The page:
facebook

CoolStuffInc.com

Zendikar Rising available now!
   Sign In
Create Account

Story Moments: Meet Archangel of Tithes and Unholy Hunger

Reddit

Welcome back, fellow Vorthoses, to yet another flavorful article. Today is quite special, as I have not one, but two special Vorthos preview cards from Magic Origins to show off. Since you would all just scroll down until you see them anyway, I’ll just start off by showcasing the cards:

Soak in that awesome flavor.

But wait . . . there’s more. Did you honestly think I wouldn’t be bringing you a super-awesome extra dose of flavor? Last week on Uncharted Realms, we were able to witness the ignition of Liliana’s planeswalker spark in James Wyatt’s incredible article Liliana’s Origin: The Fourth Pact. If you have not taken the time to read it, I highly suggest you do so now.

As we learned in the article, Liliana’s first planeswalk was (spoilers!) to the gothic-horror-themed world of Innistrad. We here at Gathering Magic have it on good authority from the folks over at Wizards of the Coast that, when Liliana made the return trip to Dominaria after honing her necromancy on Innistrad, a host of angels led by none other than our Archangel of Tithes recognized her dark power and attacked Liliana. Let’s just say that this “encounter” didn’t end so well for the angels. Using her necromantic powers, Liliana summoned a horde of zombies and allowed the undead to sate their unholy hunger on the angels, including the Archangel of Tithes. In true Liliana fashion, our favorite black-mana-wielding Planeswalker took the archangel’s distinctive headdress as her own, a delightful little trophy and a testament to her newfound power.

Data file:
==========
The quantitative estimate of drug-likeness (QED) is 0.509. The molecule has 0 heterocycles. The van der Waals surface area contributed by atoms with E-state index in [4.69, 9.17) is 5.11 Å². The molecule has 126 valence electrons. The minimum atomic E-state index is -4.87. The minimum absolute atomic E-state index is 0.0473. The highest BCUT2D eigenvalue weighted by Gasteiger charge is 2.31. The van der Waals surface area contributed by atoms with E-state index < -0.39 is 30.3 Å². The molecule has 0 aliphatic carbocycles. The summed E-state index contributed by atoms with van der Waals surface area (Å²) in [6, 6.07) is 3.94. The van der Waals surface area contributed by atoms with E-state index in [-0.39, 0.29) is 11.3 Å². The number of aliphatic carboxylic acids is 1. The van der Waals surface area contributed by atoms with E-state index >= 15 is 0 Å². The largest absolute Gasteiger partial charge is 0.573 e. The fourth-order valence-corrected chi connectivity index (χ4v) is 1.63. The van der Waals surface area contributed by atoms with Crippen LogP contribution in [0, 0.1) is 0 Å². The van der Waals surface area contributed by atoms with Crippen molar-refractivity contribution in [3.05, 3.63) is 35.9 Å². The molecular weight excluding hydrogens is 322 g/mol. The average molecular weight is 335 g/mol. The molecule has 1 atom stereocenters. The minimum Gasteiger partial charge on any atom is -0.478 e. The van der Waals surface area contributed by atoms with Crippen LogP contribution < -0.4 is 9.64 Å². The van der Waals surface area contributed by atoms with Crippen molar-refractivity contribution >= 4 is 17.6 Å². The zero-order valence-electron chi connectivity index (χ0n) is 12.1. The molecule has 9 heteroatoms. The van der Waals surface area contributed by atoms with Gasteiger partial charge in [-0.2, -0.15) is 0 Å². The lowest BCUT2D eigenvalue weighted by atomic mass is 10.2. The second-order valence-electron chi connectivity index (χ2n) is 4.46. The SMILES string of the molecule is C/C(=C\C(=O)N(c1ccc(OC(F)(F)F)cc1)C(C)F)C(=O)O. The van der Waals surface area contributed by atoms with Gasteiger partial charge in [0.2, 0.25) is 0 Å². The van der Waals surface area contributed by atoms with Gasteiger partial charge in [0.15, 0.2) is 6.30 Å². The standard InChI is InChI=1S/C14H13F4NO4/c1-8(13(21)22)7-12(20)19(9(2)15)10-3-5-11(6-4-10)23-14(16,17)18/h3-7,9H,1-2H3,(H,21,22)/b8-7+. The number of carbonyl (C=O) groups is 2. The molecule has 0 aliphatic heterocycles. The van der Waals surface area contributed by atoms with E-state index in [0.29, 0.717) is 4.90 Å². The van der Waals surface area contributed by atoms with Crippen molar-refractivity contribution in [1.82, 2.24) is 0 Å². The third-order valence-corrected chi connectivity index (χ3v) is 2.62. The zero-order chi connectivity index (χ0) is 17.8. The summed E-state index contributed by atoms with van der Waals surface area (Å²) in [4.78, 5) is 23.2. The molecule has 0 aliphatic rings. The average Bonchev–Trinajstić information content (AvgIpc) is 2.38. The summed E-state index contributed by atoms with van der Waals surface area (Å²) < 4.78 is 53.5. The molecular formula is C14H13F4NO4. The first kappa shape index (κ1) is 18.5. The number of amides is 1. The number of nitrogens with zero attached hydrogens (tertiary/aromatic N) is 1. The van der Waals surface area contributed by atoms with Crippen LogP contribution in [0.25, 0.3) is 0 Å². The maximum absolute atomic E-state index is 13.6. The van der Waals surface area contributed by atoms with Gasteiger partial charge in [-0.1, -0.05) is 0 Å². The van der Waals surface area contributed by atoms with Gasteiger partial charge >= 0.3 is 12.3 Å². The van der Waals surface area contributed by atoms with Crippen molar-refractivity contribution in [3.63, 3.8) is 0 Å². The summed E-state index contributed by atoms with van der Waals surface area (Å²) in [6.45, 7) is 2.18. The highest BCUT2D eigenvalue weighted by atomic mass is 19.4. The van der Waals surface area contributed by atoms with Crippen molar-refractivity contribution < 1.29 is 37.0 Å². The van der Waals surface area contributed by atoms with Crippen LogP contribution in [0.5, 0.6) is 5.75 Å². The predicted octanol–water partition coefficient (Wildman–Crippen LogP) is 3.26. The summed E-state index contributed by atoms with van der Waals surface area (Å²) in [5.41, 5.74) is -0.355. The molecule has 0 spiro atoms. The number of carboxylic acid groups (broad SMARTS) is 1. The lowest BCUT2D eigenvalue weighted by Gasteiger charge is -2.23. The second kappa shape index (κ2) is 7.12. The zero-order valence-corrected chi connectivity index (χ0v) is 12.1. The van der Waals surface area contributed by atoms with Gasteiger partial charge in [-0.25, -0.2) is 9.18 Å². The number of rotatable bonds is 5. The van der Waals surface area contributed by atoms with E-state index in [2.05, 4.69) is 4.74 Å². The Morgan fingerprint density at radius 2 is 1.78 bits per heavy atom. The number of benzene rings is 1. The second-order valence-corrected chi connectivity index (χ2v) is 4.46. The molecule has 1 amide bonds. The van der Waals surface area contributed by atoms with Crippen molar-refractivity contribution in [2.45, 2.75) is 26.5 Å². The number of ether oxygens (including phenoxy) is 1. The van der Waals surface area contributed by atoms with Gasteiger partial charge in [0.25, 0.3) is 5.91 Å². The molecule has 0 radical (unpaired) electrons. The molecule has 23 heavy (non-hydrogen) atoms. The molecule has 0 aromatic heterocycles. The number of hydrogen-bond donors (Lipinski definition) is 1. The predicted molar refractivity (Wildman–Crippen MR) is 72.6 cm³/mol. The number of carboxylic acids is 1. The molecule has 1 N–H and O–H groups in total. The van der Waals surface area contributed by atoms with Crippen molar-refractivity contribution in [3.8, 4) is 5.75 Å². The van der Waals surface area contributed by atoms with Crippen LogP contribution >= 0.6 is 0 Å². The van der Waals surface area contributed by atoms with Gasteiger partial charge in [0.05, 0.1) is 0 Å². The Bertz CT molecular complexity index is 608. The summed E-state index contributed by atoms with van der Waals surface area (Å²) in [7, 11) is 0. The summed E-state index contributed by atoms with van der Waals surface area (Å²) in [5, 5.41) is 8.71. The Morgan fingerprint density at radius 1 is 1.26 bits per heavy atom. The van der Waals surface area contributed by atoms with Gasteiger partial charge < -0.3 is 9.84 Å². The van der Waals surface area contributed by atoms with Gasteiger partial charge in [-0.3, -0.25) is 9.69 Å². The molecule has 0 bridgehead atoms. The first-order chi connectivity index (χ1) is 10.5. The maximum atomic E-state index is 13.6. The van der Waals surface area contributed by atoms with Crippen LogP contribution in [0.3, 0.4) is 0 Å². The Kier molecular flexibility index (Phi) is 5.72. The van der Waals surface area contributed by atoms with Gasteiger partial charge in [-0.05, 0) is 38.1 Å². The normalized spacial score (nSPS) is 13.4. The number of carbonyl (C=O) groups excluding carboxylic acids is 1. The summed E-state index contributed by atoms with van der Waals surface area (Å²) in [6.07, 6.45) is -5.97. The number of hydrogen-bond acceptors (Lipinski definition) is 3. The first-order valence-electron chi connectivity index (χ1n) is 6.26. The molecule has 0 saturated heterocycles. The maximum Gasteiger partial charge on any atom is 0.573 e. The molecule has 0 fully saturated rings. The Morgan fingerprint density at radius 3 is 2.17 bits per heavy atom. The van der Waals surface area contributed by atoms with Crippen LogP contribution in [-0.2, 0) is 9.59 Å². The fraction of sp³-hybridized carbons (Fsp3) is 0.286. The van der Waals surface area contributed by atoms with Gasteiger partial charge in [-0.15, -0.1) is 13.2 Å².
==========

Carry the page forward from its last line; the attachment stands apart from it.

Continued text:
As you can clearly see on our preview card, Unholy Hunger depicts this story moment and shows the Archangel of Tithes being consumed by a hungry undead horde while Liliana walks away with her prize. I absolutely love this card pairing, as it depicts such a cool story moment that perfectly fits into the overall themes of a character's origin. Akin to Captain America first obtaining his shield, this scene with Liliana is a great example of a common trope used in different origin stories that depicts the moment when our main character obtains part of his or her trademark “superhero suit.” With these two cards, we are shown the origins of Liliana’s famous headpiece, allowing us to uncover more about her origins as a character. This epic battle between angels and zombies will be just one of many moments we experience through Magic Origins, and it will be featured as part of Liliana’s campaign in Duels Origins.

Three Rings Begin, Two Rings Return

This type of “mini-story” being featured on cards is something that we have been seeing more and more of in recently released sets, but the idea is far from new. Way back in the day, Magic used to have an ongoing story that revolved around the Skyship Weatherlight and its crazy crew as they embarked on a large-scale, plane-hopping adventure. Within the blocks containing this epic tale, we would often see story moments spread across two or three cards that, when put together, would form into a cohesive mini narrative.

Repentance
Vhati il-Dal
Diabolic Edict